Defining Goals and Objectives for Successful Event Marketing

Hamilton Hamilton

Before contractors begin building a house, they create a blueprint to guide their work and ensure both the big picture and the small details have been considered. Successful event marketers do the same.
The first step in planning an event blueprint is to identify the why. Any campaign goals or objectives for the event should be built around that. This step is critical to ensure you get the most out of your messaging, attendance, and event objectives. More importantly, however, it simplifies the planning and strategy process later on.

Discover: Identify your why

The overarching why — what should drive all business decisions — is, of course, your brand’s purpose or mission. However, your event strategy should also have a specific purpose. As you begin to map out goals and objectives and build that framework, or blueprint, for your event, having a clear north star in place keeps your messaging consistent and your efforts aligned.

HME-JuneBlog-Graphic-V1-2Start by asking yourself some key questions:

  • Why are you participating in the event?
  • Why would an attendee want to visit your event or experience? What is the perceived value for your target audience?
  • What can you accomplish through event marketing that you can’t through other channels?

Your reason for participation, and the event outcome, should align with your brand’s targeted marketing strategy. Investing time in this step is important. Skip it, and you can easily get lost in tactical details and execution, which can lead to a disjointed and ineffective experience for your attendees.


Determine: Outline your event goals and objectives

Now that you know why you’re planning this event, it’s time to drill down deeper and outline the goals and objectives for your experience. Like a contractor’s blueprint, this outline will help guide your content and give participants an idea of what they can expect to learn.

To get started outlining goals and objectives, ask yourself the following questions:
  • What would make this event a success for your organization?
  • What is the overarching message or theme of your experience?
  • If you had to describe your brand in three words, what would they be?
  • What are the key takeaways for attendees?
  • What measures of success have you tracked in the past and what are the most important performance metrics for your business?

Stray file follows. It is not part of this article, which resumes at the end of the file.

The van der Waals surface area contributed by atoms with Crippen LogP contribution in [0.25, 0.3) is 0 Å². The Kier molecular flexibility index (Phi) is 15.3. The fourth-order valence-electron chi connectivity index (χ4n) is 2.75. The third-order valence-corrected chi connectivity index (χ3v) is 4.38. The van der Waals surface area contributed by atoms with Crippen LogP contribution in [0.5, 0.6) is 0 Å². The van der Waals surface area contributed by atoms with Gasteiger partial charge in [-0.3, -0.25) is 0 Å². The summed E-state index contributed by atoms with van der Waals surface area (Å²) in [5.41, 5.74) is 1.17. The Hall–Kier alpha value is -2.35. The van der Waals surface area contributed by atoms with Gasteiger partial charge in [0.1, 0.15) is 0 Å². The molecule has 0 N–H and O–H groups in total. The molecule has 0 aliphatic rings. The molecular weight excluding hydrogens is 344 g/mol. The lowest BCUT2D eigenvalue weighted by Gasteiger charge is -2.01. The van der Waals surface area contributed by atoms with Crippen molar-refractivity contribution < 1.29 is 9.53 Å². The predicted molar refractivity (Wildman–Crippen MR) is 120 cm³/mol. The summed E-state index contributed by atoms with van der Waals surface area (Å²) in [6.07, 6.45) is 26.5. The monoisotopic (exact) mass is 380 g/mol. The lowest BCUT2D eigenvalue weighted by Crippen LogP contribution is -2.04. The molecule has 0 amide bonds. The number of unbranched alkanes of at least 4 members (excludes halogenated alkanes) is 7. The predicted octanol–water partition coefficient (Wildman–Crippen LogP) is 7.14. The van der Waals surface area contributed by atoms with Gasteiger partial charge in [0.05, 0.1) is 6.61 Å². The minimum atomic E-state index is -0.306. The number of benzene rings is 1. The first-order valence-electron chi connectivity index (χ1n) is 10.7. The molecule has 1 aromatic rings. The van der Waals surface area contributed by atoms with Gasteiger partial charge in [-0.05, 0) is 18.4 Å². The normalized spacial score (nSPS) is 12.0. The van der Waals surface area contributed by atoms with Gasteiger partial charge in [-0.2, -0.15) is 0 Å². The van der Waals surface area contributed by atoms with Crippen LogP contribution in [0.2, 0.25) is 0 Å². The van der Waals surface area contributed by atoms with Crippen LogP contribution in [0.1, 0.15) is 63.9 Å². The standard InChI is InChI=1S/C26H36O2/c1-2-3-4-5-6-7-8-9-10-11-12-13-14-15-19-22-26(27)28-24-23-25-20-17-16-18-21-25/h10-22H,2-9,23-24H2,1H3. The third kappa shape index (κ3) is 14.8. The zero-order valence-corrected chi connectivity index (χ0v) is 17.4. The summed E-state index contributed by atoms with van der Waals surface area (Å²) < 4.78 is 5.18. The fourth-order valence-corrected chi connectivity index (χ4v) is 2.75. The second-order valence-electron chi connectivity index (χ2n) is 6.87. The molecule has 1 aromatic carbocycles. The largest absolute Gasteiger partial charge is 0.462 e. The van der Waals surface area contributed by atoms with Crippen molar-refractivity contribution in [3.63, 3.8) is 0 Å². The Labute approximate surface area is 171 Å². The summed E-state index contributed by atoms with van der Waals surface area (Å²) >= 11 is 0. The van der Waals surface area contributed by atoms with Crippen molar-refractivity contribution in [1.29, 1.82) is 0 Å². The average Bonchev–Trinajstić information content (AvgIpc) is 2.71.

Now it’s time to turn those answers into a list of goals and objectives to guide your event marketing strategy. When doing this, make sure you create “smart” goals that are:
  • Specific
  • Measurable
  • Attainable
  • Realistic
  • Timely

Thinking realistically and tangibly about what you can actually achieve will allow you to write better, more actionable goals.


Develop: Creating an integrated event marketing strategy

This is where you figure out how you’re going to achieve your goals.

When creating your event marketing strategy, you not only need to consider your brand perspective. You also need to consider the perspective of your audience.

To do this, ask yourself questions like:
  • What educational components are needed to accomplish your goal? (e.g. speakers, print collateral, demos, etc.)
  • How are attendees going to interact or engage with your brand at the event, and how will you encourage this interaction?
  • Where is your target audience at the event in the customer journey and how does your exhibit help move them through the funnel?
These answers will help you map out an event plan that highlights the goals you set and the steps you’ll take to reach those goals.

Once this plan is in place, you can proceed with the overall event marketing solution, along with the environment design, content, and tactical details that will assist you in accomplishing all your objectives.

Identifying your why, defining your goals, and creating a strategy is a great start to building a blueprint for successful event marketing. To take your event marketing from conception to execution, download our new guide, “Live Event Playbook: Getting Back in the Game.”